At this point in the season, it can be tough to know whether or not you can keep certain crops productive or when to call it quits and plant something new. Learn how to get the most from your summer vegetable garden and what can be grown (and when) for fall and winter harvests.

Harvesting Summer Crops

As your summer crops begin to ripen, know when to harvest for ideal flavor and productivity:

  • Pick fresh peas, snap beans, and squash every day or two in the morning; produce degrades rapidly in hot weather
  • Harvest sweet fruit like berries, tomatoes, and melons when ripe to the touch and at the end of a warm day (avoid storing in refrigerator, cold temps degrade sugar content)
  • Select tender leaves of lettuce, spinach, and kale in the morning when freshest; pick outer leaves to allow young inner foliage to mature
  • Cut broccoli, cabbage, and cauliflower heads when they are firm and tight; heads are usually smaller than when purchased at the store
  • Pick sweet corn when tassels are brown, husk is tight, and kernel liquid is milky
  • Dig potatoes, garlic, and onions when tops die back; allow soil to dry out before harvest
  • Winter squash and pumpkins are ripe when vines die back and fruit has a hard shell for storage (leave several inches of stem attached to avoid rot)
  • Harvest root crops when mature; store in refrigerator or leave in ground until needed

Add compost as top dressing/mulch for heavy feeders like tomatoes, squash, corn, and cucumbers. Water consistently and watch for powdery mildew and spider mites.

Sow seeds for late fall flowers to continue to feed pollinators: Borage, Nigella, Breadseed Poppy, California Poppy, etc.

Fall & Winter Vegetable Gardening

Select vegetable varieties that prefer to grow in cooler weather. Crops planted during summer may be ready between September and October or grown over the winter for harvest in early spring. Roots actually get sweeter with chilling, fewer pests are around, and some crops like cilantro and spinach are slower to bolt when planted in August. Use season extenders such as Harvest Guard to protect crops from frost.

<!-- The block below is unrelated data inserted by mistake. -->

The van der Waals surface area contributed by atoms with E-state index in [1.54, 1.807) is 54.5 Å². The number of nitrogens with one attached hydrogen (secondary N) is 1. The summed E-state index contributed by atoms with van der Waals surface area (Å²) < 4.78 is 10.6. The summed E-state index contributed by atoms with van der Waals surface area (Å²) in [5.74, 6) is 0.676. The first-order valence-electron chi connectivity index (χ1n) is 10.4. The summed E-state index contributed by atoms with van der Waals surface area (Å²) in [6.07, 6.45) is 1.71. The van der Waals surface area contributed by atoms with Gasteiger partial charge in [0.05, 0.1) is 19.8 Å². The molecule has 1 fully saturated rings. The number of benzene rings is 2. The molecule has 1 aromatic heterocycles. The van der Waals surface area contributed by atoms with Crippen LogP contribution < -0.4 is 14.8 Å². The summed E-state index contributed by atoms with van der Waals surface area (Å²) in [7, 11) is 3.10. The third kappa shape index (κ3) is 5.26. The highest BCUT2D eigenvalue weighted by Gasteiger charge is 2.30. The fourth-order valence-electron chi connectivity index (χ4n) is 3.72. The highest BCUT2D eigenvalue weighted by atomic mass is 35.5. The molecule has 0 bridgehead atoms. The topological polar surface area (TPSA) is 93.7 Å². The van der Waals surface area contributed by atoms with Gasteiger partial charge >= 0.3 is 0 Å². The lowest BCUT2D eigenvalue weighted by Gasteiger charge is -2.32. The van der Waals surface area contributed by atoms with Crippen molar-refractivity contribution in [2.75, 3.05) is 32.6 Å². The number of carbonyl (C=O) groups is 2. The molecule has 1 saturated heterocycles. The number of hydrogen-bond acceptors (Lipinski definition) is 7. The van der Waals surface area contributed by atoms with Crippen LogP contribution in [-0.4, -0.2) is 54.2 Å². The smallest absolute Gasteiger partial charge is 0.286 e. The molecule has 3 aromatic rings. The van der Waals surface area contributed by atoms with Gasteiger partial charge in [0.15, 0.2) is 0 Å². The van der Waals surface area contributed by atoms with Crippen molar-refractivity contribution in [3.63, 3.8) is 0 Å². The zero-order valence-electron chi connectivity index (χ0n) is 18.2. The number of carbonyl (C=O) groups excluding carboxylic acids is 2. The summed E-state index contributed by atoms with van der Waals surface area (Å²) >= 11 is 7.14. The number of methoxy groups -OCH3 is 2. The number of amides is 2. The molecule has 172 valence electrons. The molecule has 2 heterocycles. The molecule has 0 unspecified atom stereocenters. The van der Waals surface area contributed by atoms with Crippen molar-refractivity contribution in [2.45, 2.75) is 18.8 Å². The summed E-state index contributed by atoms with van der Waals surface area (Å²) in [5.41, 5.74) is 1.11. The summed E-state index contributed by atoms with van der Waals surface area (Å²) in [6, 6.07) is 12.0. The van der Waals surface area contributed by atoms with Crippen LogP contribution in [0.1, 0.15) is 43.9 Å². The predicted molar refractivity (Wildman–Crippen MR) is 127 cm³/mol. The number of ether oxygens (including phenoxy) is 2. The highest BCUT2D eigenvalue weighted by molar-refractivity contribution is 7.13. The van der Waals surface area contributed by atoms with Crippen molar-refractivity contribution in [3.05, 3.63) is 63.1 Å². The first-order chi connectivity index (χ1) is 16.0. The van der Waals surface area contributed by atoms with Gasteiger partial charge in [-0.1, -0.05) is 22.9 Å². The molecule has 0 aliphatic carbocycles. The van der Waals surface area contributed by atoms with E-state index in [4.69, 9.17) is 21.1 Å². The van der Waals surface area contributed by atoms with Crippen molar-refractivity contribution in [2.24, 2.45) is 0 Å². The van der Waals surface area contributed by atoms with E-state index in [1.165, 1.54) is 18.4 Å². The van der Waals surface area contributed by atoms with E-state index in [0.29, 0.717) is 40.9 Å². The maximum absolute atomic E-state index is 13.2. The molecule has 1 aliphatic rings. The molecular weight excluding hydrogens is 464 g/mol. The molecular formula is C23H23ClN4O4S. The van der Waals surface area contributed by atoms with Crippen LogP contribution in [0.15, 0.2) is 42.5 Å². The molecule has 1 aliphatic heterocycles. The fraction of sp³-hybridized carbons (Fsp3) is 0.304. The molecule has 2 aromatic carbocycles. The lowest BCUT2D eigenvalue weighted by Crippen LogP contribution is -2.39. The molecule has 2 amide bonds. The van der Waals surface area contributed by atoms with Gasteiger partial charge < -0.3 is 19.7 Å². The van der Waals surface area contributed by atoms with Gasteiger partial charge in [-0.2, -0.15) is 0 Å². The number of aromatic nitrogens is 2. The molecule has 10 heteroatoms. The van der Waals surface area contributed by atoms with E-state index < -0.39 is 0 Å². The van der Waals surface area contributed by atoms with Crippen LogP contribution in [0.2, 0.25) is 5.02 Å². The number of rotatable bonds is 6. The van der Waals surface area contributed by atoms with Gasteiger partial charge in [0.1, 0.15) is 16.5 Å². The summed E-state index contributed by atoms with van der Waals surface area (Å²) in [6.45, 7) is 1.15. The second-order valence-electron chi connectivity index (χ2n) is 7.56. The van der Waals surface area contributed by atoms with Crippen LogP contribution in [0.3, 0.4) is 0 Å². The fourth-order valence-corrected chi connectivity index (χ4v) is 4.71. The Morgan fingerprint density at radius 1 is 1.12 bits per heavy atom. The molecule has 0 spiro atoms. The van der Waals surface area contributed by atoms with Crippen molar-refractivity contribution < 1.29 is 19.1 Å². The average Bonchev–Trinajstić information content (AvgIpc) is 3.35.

Fall harvest for crops such as Asian greens, beets, carrots, cilantro, kale, lettuce, peas, and Swiss chard. Crops like Corn salad (mache), kale, leeks, Swiss chard, hardy brassicas, and greens (with protection) can survive the cold temperatures of winter but won’t grow much during the coldest months; they are generally harvested between November and late February.

Overwintering crops are meant to be tiny plants when winter sets in, and while they don’t grow much during winter, they are ready to harvest in early spring (March–April) and can withstand most of winter with occasional mild protection in severe weather. These crops include broccoli, cabbage, cauliflower, collards, and kale. If grown under a cloche or cold-frame, Asian greens, cilantro, corn salad, lettuce, spinach, and Swiss chard can also be grown all winter. When planting, use an organic starter fertilizer low in nitrogen for slow, hardy growth. Use liquid fertilizer (higher nitrogen) in spring as plants begin to “wake up”. Continue active slug control during winter months, especially during mild, wet conditions.

Fall & Winter Veggie Planting Calendar

July

  • Beets
  • Broccoli
  • Brussels Sprouts
  • Cabbage
  • Carrots
  • Cauliflower
  • Celery (starts)
  • Chicory or Radicchio
  • Kale
  • Lettuce (starts)
  • Overwintering Cauliflower or Broccoli
  • Radish
  • Snap beans

August

Seed outdoors:

  • Arugula
  • Asian greens
  • Beets
  • Broccoli raab
  • Cabbage (early August)
  • Carrots
  • Cauliflower
  • Chard (early August)
  • Cilantro
  • Collards
  • Kale
  • Lettuce
  • Mustard greens
  • Onions or scallions
  • Peas (snow)
  • Radish
  • Salad greens
  • Mache
  • Spinach (early August)
  • Swiss chard
  • Turnips (for greens)

Early August transplant starts:

  • Basil
  • Broccoli
  • Cabbage
  • Carrot
  • Cauliflower
  • Collards
  • Dill
  • Fennel (bulb)

Transplant through August:

  • Artichoke
  • Asian greens
  • Cilantro
  • Kale
  • Leeks
  • Lettuce
  • Mustard greens
  • Salad greens
  • Scallions
  • Spinach

September

Seed outdoors:

Bold print indicates crops that can be sown in late September and overwinter and ripen in early spring if protected with a cloche or row cover.

  • Arugula
  • Asian greens
  • Beets
  • Cabbage (for spring harvest)
  • Cilantro
  • Endive
  • Fava beans
  • Garlic (cloves)
  • Lettuce
  • Kale
  • Onion sets
  • Peas (snow)
  • Radish
  • Salad greens
  • Shallots (bulbs)
  • Spinach
  • Swiss chard

Transplant starts:

  • Kale
  • Lettuce
  • Salad greens
  • Sorrel
  • Spinach

October

Seed outdoors:

  • Fava beans
  • Garlic (cloves)
  • Onion sets
  • Peas (snow)
  • Shallots (bulbs)

Transplant starts:

  • Bok choi
  • Cabbage (overwintering)
  • Lettuce
  • Salad greens

November

Seed outdoors:

  • Fava beans
  • Garlic (cloves)
  • Onion sets
  • Shallots (bulbs)

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